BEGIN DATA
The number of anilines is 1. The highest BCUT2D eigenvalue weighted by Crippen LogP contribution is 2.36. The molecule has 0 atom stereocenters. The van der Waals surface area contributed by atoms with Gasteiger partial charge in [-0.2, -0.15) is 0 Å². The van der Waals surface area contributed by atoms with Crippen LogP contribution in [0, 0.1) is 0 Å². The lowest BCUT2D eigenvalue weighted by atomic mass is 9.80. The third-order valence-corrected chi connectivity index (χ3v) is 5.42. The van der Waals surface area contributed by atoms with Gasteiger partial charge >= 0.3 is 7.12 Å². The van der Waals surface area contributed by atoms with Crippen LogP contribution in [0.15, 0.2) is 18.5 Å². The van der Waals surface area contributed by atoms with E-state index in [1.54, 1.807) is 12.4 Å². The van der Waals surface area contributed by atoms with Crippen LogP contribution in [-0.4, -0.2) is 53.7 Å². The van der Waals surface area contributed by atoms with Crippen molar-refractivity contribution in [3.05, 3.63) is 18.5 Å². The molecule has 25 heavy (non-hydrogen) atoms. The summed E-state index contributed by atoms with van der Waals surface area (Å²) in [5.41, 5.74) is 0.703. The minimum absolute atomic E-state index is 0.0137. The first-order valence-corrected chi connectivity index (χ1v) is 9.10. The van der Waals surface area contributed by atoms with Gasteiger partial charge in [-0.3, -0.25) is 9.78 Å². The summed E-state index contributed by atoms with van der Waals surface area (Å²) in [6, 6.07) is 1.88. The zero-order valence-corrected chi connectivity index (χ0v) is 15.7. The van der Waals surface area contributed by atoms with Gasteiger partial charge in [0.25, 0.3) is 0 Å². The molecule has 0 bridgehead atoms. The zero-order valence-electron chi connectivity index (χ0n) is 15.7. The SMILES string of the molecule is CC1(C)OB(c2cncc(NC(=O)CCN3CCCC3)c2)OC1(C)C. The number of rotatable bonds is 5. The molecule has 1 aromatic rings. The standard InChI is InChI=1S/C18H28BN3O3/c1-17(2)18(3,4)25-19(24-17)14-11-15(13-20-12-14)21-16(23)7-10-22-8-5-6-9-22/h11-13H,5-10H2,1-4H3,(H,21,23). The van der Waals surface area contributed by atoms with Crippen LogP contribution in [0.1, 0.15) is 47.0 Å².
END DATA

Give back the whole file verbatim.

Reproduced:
The number of anilines is 1. The highest BCUT2D eigenvalue weighted by Crippen LogP contribution is 2.36. The molecule has 0 atom stereocenters. The van der Waals surface area contributed by atoms with Gasteiger partial charge in [-0.2, -0.15) is 0 Å². The van der Waals surface area contributed by atoms with Crippen LogP contribution in [0, 0.1) is 0 Å². The lowest BCUT2D eigenvalue weighted by atomic mass is 9.80. The third-order valence-corrected chi connectivity index (χ3v) is 5.42. The van der Waals surface area contributed by atoms with Gasteiger partial charge >= 0.3 is 7.12 Å². The van der Waals surface area contributed by atoms with Crippen LogP contribution in [0.15, 0.2) is 18.5 Å². The van der Waals surface area contributed by atoms with E-state index in [1.54, 1.807) is 12.4 Å². The van der Waals surface area contributed by atoms with Crippen LogP contribution in [-0.4, -0.2) is 53.7 Å². The van der Waals surface area contributed by atoms with Crippen molar-refractivity contribution in [3.05, 3.63) is 18.5 Å². The molecule has 25 heavy (non-hydrogen) atoms. The summed E-state index contributed by atoms with van der Waals surface area (Å²) in [5.41, 5.74) is 0.703. The minimum absolute atomic E-state index is 0.0137. The first-order valence-corrected chi connectivity index (χ1v) is 9.10. The van der Waals surface area contributed by atoms with Gasteiger partial charge in [-0.3, -0.25) is 9.78 Å². The summed E-state index contributed by atoms with van der Waals surface area (Å²) in [6, 6.07) is 1.88. The zero-order valence-corrected chi connectivity index (χ0v) is 15.7. The van der Waals surface area contributed by atoms with Gasteiger partial charge in [0.25, 0.3) is 0 Å². The molecule has 0 bridgehead atoms. The zero-order valence-electron chi connectivity index (χ0n) is 15.7. The SMILES string of the molecule is CC1(C)OB(c2cncc(NC(=O)CCN3CCCC3)c2)OC1(C)C. The number of rotatable bonds is 5. The molecule has 1 aromatic rings. The standard InChI is InChI=1S/C18H28BN3O3/c1-17(2)18(3,4)25-19(24-17)14-11-15(13-20-12-14)21-16(23)7-10-22-8-5-6-9-22/h11-13H,5-10H2,1-4H3,(H,21,23). The van der Waals surface area contributed by atoms with Crippen LogP contribution in [0.1, 0.15) is 47.0 Å².